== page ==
The Resurrection of CVE-2011-2461

Security researchers Luca Carettoni and Mauro Gentile recently found during their research that even though Adobe has fixed an old vulnerability found in 2011 (CVE-2011-2461), its side effects still linger around the Internet. Your favorite websites might still be affected by this bug.

They have shared great details in their blog post. Let’s take a quick look at the issue and how the vulnerability impacts both site owner and end users.

What’s the issue?

The vulnerability was in the Adobe Flex SDK, which is used to create Internet applications based on Flash (it is now owned by the Apache Software Foundation). Users who don’t typically read the fine print or the gory details probably thought patching the Flex SDK put an end to the issue. However, that was just part of it. Other departments aside from IT had to act on it as well. Application/website developers also had to review the Flash files they were hosting. Let’s take a closer look at the Adobe advisory:

An important vulnerability has been identified in the Adobe Flex SDK … This vulnerability could lead to cross-site scripting issues in Flex applications. Adobe recommends … update their software, verify whether any SWF files in their applications are vulnerable, and update any vulnerable SWF files using the instructions and tools provided as outlined in the tech note linked in the “Solutions” section below.

Adobe clearly recommends that users update their Flex SDK, and check any SWF in their applications that may be vulnerable and fix them too. The issue is that an unpatched Flex SDK would produce Flash files that are vulnerable, and these vulnerable Flash files could be used to launch a Same-Origin Request Forgery attack on another site.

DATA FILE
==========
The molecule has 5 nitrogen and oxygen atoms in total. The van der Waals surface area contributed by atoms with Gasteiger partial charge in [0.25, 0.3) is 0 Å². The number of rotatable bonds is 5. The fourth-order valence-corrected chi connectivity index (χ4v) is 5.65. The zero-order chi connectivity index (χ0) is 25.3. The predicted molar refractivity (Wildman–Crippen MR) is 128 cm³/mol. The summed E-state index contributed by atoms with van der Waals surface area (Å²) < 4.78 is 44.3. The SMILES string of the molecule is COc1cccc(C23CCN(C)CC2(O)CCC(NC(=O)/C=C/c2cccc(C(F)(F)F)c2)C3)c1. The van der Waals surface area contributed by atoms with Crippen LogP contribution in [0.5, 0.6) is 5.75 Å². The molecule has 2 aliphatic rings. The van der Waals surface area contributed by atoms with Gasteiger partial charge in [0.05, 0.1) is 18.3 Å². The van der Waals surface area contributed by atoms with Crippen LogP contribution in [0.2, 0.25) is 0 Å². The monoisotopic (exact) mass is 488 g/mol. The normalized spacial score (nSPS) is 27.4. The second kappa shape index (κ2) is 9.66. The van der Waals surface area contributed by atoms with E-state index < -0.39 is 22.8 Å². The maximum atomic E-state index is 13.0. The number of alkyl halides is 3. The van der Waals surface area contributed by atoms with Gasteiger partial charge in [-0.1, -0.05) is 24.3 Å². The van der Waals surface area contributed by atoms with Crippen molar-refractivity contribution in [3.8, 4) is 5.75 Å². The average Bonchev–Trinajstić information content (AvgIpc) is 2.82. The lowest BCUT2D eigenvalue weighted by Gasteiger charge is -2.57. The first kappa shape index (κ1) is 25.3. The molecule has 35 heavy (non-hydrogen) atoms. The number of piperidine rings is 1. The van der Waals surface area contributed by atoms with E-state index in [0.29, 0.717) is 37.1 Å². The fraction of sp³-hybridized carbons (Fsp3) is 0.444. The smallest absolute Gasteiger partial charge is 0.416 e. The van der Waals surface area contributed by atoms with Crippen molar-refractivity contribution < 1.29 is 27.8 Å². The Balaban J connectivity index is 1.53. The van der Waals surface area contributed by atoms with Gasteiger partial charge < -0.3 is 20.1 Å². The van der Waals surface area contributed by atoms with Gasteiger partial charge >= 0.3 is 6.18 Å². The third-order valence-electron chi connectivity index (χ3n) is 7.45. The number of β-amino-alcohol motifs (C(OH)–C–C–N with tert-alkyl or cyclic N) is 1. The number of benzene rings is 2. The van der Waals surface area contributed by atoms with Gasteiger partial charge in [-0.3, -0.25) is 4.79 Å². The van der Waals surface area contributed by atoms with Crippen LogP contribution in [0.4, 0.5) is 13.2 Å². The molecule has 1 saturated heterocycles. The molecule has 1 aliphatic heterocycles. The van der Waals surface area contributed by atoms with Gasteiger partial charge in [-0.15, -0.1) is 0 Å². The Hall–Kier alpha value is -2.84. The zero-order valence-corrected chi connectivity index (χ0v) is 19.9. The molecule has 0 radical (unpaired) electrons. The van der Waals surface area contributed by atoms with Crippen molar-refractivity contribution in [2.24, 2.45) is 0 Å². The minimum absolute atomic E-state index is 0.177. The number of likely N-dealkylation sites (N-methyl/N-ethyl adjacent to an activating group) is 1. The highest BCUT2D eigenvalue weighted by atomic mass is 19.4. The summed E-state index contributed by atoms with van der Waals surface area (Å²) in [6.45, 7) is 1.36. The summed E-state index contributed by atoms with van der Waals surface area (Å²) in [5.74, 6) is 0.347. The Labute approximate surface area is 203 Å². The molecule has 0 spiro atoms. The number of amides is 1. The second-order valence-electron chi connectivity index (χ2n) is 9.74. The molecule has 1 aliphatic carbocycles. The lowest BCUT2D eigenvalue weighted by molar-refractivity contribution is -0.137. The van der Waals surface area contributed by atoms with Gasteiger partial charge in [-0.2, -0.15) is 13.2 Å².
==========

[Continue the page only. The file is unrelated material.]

In simpler terms, a user could be forced to visit a malicious site, which would eventually load the vulnerable Flash file from a good site and steal the user’s cookies and data for that good site.

How can an attacker take advantage of this vulnerability?

If an attacker can convince you to click on a link to his malicious site, they can force you to load a vulnerable Flash file from the victim site (the site you trust, but is hosting a vulnerable Flash file) after loading a Flash object from his malicious site. Due to a bad check for origin rule this (vulnerable) Flash allows for cross domain “interaction” with the malicious site.

Carettoni and Gentile noted: “Practically speaking, it is possible to force the affected Flash movies to perform same-origin requests and return the responses back to the attacker. Since HTTP requests contain cookies and are issued from the victim’s domain, HTTP responses may contain private information including anti-CSRF tokens and user’s data.”

How am I affected by this vulnerability?

You can be affected either as a web site owner and an end user. As a website owner, your users can be exploited. Their session cookies and anti-CSRF tokens can be stolen, and as a site owner, you will be liable for the consequences. As an end user, you suffer from the same issues and someone can impersonate you and carry out transactions on your behalf.

Note that the version of Flash Player you are using doesn’t matter. It’s all about the Flash file itself being vulnerable.

What are the recommended actions?

As a website administrator you may opt to scan your web servers for Flash files using the ParrotNG tool. If you do have vulnerable files, you have two options:

  • Recompile your Flash files using a patched version of Adobe Flex.
  • If you don’t wish to recompile these files, use the Adobe-provided tool to patch the vulnerable SWF files.

Adobe’s tool can also be used as an alternative to the ParrotNG one.

There is no action for end users that is specific to this problem. In general, they should use the same techniques used to avoid becoming a victim of malicious sites in general – be careful about what links you click. Be watchful of the links you receive via social media and chat, and consider disabling Flash altogether.

Trend Micro Deep Security and Vulnerability Protection customers are protected by the following rule.

  • 1004866  – Flash Authoring Flex SWF Files XSS

Post from: Trendlabs Security Intelligence Blog – by Trend Micro

The Resurrection of CVE-2011-2461

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Story added 31. March 2015, content source with full text you can find at link above.